The cast for this revival was a particularly strong one. José Carreras could have been born to sing the role of the doomed prince. His soulful Spanish looks are absolutely convincing and his acting is less wooden than he sometimes appeared to be on stage. Vocally, he is in very good shape, although his voice does not retain the full youthful bloom of his earlier recordings. Still, it is a very satisfying portrayal all around and a near match for Luis Lima’s equally splendid performance on the Royal Opera version from roughly the same period (review). After years of Mirella Freni singing the role of Elisabeth de Valois, for this run, Karajan recruited a young singer, Fiamma Izzo D’Amico, who was just beginning her all too brief rise to international stardom. She had sung an impressive Micaela for Karajan’s Easter Festival the year before and returned to Salzburg for this much larger role. Her voice is fresh with a lovely body to the tone. The role of Elisabeth is about a half size too large for her, but the constant burnished beauty of her tone is a joy to hear. Where she falls down is on the dramatic side. Her portrayal of Elisabeth lacks piquancy, too often her deportment is reserved and placid, although she does improve somewhat in Acts Three and Four. Her singing career was much too short, a point that is reinforced when one hears her exquisite phrasing of the little solo that concludes the Act One duet. In this video we have what is probably the best document of her career.

Hovering around the two central singers is a crackerjack cast of star singers. Piero Cappuccilli’s Posa is much too dour looking throughout, but the liquid golden tone that pours from his vocal cords is pure magic. One only wishes that he would add a little more light and shade to his singing. Light and shade are just what makes Ferruccio Furlanetto’s King Phillip such a masterful portrayal. I much prefer his touchingly troubled King to Nicolai Ghiaurov’s crustier looking and sounding King Phillip for James Levine. The only drawback for Furlanetto is that he looks much too youthful for the role. However; after hearing his deeply moving account of Ella giammai mamo I can forgive just about anything. Agnes Baltsa is an utterly commanding Princess Eboli, inhabiting the difficult role completely. Vocally, she is absolutely overwhelming, even when a little huskiness creeps into her voice for a brief moment during O don fatale. Matti Salmimen’s rock solid tone is very apt for the Grand Inquisitor and it is sufficiently different in sound that his scene with King Phillip is utterly riveting as the two basses hurl their impressive voices around at one another. The smaller roles are all well taken including a fairly impressive Monk from the young Franco De Grandis.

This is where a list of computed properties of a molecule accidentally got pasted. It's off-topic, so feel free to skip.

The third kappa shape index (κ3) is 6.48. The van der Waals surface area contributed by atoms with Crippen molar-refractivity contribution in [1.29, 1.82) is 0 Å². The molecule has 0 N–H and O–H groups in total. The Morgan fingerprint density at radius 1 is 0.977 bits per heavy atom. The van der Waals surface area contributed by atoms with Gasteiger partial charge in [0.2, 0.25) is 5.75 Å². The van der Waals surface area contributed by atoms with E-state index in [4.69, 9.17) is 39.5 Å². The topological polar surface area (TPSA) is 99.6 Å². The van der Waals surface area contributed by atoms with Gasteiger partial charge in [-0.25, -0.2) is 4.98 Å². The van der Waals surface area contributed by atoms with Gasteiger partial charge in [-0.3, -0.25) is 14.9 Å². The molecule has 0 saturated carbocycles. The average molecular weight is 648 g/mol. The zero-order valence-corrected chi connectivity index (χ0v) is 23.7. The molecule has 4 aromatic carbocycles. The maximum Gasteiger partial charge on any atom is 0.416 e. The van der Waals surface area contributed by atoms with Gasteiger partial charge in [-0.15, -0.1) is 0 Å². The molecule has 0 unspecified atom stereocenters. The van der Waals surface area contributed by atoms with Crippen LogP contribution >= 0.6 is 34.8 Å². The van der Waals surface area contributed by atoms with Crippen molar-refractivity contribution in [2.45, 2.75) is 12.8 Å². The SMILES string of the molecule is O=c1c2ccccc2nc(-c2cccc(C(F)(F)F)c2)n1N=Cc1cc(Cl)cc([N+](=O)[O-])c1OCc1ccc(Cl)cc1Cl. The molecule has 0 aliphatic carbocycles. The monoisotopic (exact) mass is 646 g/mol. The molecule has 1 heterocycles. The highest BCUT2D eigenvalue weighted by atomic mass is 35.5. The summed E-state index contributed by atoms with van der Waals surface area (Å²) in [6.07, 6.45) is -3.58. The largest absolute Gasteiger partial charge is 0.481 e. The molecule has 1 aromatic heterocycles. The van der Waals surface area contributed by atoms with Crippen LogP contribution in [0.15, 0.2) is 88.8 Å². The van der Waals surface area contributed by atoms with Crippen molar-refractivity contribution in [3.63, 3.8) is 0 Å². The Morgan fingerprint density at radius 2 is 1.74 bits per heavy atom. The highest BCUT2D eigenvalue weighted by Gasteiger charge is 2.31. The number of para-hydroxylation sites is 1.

The sound on this release is quite spectacular for its time and mercifully there is virtually none of the annoying twiddling of dynamics that so badly infects virtually all of von Karajan’s studio recordings from the 1970’s and 1980’s. I find most of his commercial sets very hard to listen too now because of this. Someone really ought to have given him a stern talking to at the time. If only he could have been persuaded not to inflict so many disastrous cuts on this score, this might well have stood as a Don Carlo for the ages.

Mike Parr

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Additional cast members
Antonella Bandelli (mezzo) A Voice from on High
Horst Nitsche (bass) The Count of Lerma
Volker Horn (tenor) A Royal Herald
Natale de Carolis (bass baritone) A Flemish Deputy
Noel Ramirez (tenor) A Flemish Deputy
Petteri Salomaa (bass) A Flemish Deputy
Roberto Servile (bass) A Flemish Deputy
Goran Simic (bass) A Flemish Deputy
Alfred Sramek (baritone) A Flemish Deputy

Production details
Sets – Gunther Schneider-Siemssen.
Costumes – Georges Wakhevitch
Chorus Master – Walter Hagen Groll
Video details
Region code: all regions
Picture format: 1080i; 4:3
Sound format DTS Master Audio 5.1/ PCM stereo 2.0
Sung in Italian; subtitles in Italian, English, German, French, Spanish,Korean
Booklet notes: English; German; French